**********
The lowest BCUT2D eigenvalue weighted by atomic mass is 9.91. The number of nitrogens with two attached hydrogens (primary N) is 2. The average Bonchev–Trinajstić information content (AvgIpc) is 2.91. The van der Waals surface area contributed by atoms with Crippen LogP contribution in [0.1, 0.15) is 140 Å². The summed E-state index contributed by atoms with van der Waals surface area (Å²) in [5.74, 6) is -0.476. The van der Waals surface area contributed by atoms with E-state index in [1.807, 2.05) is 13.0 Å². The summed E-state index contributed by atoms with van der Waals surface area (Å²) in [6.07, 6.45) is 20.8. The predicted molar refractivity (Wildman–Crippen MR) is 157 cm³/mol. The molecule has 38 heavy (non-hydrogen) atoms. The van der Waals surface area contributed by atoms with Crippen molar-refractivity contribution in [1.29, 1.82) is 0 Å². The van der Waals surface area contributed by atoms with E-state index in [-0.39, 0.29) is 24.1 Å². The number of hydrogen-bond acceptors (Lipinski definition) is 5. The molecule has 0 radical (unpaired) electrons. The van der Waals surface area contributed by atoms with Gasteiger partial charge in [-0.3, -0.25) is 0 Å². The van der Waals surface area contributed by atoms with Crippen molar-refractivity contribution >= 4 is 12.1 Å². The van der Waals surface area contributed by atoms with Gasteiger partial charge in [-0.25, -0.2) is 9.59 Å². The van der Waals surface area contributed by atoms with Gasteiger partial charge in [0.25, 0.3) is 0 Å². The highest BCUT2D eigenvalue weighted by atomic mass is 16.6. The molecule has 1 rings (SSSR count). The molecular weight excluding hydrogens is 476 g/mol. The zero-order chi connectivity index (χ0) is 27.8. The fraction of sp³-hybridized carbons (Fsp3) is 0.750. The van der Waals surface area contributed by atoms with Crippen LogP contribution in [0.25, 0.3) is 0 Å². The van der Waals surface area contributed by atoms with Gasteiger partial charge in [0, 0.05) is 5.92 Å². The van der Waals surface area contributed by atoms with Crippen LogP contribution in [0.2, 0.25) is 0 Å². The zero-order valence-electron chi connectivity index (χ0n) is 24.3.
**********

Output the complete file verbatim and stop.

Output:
The lowest BCUT2D eigenvalue weighted by atomic mass is 9.91. The number of nitrogens with two attached hydrogens (primary N) is 2. The average Bonchev–Trinajstić information content (AvgIpc) is 2.91. The van der Waals surface area contributed by atoms with Crippen LogP contribution in [0.1, 0.15) is 140 Å². The summed E-state index contributed by atoms with van der Waals surface area (Å²) in [5.74, 6) is -0.476. The van der Waals surface area contributed by atoms with E-state index in [1.807, 2.05) is 13.0 Å². The summed E-state index contributed by atoms with van der Waals surface area (Å²) in [6.07, 6.45) is 20.8. The predicted molar refractivity (Wildman–Crippen MR) is 157 cm³/mol. The molecule has 38 heavy (non-hydrogen) atoms. The van der Waals surface area contributed by atoms with Crippen molar-refractivity contribution in [1.29, 1.82) is 0 Å². The van der Waals surface area contributed by atoms with E-state index in [-0.39, 0.29) is 24.1 Å². The number of hydrogen-bond acceptors (Lipinski definition) is 5. The molecule has 0 radical (unpaired) electrons. The van der Waals surface area contributed by atoms with Gasteiger partial charge in [-0.3, -0.25) is 0 Å². The van der Waals surface area contributed by atoms with Crippen molar-refractivity contribution >= 4 is 12.1 Å². The van der Waals surface area contributed by atoms with Gasteiger partial charge in [-0.25, -0.2) is 9.59 Å². The van der Waals surface area contributed by atoms with Gasteiger partial charge in [0.25, 0.3) is 0 Å². The highest BCUT2D eigenvalue weighted by atomic mass is 16.6. The molecule has 1 rings (SSSR count). The molecular weight excluding hydrogens is 476 g/mol. The zero-order chi connectivity index (χ0) is 27.8. The fraction of sp³-hybridized carbons (Fsp3) is 0.750. The van der Waals surface area contributed by atoms with Crippen LogP contribution in [0.25, 0.3) is 0 Å². The van der Waals surface area contributed by atoms with Gasteiger partial charge in [0, 0.05) is 5.92 Å². The van der Waals surface area contributed by atoms with Crippen LogP contribution in [0.2, 0.25) is 0 Å². The zero-order valence-electron chi connectivity index (χ0n) is 24.3.